RS12273. Silver antoninianus, RIC IV 181, RSC IV 34, SRCV III 9561, Choice gVF, weight 3.921 g, maximum diameter 22.45 mm, die axis 180o, Rome mint, as caesar, 250 - early 251 A.D.; obverse C VALENS HOSTIL MES QVINTVS N C, radiate and draped bust right, from behind; reverse PRINCIPI IVVENTVTIS (to the Prince of Youth), Hostilian standing half left, grounded standard upright in right hand, inverted spear in left hand; scarce; SOLD


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Mars was the god of war and also an agricultural guardian. He was the father of Romulus and Remus, the legendary founders of Rome. In early Rome, he was second in importance only to Jupiter, and the most prominent of the military gods in the religion of the Roman army. Most of his festivals were held in March, the month named for him (Latin Martius), and in October, which began and ended the season for military campaigning and farming.
RS85482. Silver antoninianus, RIC IV 177b, RSC IV 15, Hunter III 3, SRCV III 9556, VF, well centered on a tight flan, light toning, slightest corrosion, weight 4.011 g, maximum diameter 22.4 mm, die axis 0o, Rome mint, as caesar, 250 - early 251 A.D.; obverse C VALENS HOSTIL MES QVINTVS N C, radiate and draped bust right; reverse MARTI PROPVGNATORI (to Mars the defender), Mars advancing right, helmeted and wearing military garb, paludamentum flying behind, transverse spear in right hand, shield on left arm; scarce; SOLD


Hostilian, Summer - November 251 A.D., Ancient Counterfeit

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Counterfeit coins of this period are much rarer than earlier counterfeit denarii.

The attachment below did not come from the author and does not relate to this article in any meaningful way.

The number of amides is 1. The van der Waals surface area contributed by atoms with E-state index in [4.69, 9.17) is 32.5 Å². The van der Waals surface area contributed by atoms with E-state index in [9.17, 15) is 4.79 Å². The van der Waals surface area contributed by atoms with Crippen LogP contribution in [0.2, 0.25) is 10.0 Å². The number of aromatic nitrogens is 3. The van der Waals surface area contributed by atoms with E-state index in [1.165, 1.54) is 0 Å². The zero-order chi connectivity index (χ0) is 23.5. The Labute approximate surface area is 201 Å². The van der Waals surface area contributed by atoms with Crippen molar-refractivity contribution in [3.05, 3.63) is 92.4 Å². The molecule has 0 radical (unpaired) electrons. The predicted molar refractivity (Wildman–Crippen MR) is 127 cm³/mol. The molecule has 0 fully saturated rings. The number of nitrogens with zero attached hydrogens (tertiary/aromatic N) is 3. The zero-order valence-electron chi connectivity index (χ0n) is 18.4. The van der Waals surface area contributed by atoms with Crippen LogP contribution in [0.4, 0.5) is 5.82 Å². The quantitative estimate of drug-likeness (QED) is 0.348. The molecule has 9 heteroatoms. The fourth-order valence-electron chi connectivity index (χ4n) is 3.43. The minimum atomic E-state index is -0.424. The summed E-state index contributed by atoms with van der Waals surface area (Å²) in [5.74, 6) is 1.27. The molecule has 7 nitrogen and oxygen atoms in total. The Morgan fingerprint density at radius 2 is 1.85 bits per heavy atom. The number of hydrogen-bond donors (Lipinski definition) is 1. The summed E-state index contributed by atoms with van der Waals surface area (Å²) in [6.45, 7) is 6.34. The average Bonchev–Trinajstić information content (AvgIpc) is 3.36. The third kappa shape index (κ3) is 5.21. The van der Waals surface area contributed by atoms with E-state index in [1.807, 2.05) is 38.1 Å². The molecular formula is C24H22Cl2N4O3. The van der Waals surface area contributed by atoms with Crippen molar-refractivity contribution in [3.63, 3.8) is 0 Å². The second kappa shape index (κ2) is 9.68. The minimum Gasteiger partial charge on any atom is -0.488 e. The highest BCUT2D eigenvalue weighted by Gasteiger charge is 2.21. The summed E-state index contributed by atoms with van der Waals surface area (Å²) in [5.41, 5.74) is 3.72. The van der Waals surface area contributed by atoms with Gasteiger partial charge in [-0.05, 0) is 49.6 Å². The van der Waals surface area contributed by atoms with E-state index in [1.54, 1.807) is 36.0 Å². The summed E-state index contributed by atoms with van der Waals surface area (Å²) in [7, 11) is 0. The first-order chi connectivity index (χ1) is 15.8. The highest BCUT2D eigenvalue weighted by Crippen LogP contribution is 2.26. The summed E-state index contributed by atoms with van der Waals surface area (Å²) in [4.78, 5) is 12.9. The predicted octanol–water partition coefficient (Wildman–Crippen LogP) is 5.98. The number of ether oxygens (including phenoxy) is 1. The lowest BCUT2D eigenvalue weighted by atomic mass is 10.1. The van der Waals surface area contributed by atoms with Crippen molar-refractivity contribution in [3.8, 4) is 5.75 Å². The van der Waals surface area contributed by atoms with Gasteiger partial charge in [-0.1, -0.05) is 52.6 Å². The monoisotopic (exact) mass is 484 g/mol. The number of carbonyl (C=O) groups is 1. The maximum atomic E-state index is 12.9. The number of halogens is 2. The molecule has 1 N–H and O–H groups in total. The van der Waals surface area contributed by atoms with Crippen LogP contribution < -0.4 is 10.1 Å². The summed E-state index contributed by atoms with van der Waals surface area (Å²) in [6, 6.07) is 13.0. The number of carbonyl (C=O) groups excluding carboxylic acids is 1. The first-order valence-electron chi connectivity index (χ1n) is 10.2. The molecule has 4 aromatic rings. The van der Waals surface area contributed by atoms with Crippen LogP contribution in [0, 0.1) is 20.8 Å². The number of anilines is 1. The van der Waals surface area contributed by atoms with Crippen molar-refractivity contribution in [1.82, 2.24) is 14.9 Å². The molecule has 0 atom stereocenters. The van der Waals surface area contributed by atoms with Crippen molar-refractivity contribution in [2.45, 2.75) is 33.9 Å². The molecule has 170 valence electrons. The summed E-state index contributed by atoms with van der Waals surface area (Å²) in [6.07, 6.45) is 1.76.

SH58909. Fouree silver plated antoninianus, cf. RIC IV 174b (official, Rome mint, 251 A.D., rare), VF, rough, corrosion, no silver plate remaining, weight 4.161 g, maximum diameter 23.2 mm, die axis 180o, unofficial mint, obverse C VALENS HOSTIL MES QVINTVS N, radiate and draped bust right; reverse CONCORDIA AVGG (harmony between the two emperors), clasped hands; ex Ancient Numismatic Enterprise; very rare; SOLD


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Hostilian was the younger son of Trajan Decius. After the latter's death, Hostilian was elevated to Augustus by his father's successor Trebonianus Gallus. He died of plague shortly after.
RS72392. Billon antoninianus, An apparently unpublished variant of a rare type; RIC IV 201 (R) var. (C OVL OSTIL...), RSC IV 65 var. (same), SRCV III 9569 var. (same), aVF, rough, porous, debased, weight 4.839 g, maximum diameter 23.0 mm, die axis 180o, Antioch mint, as caesar, late 250 - summer 251 A.D.; obverse C OVAL OSTIL MES COVINTVS CAESAR, radiate and draped bust right, small VII below bust; reverse VICTORIA AVG (the victory of the Emperor), Victory running left, extending wreath before her in right, palm frond upright in left; ex Classical Numismatic Group; this is the only example of this variant known to Forum; SOLD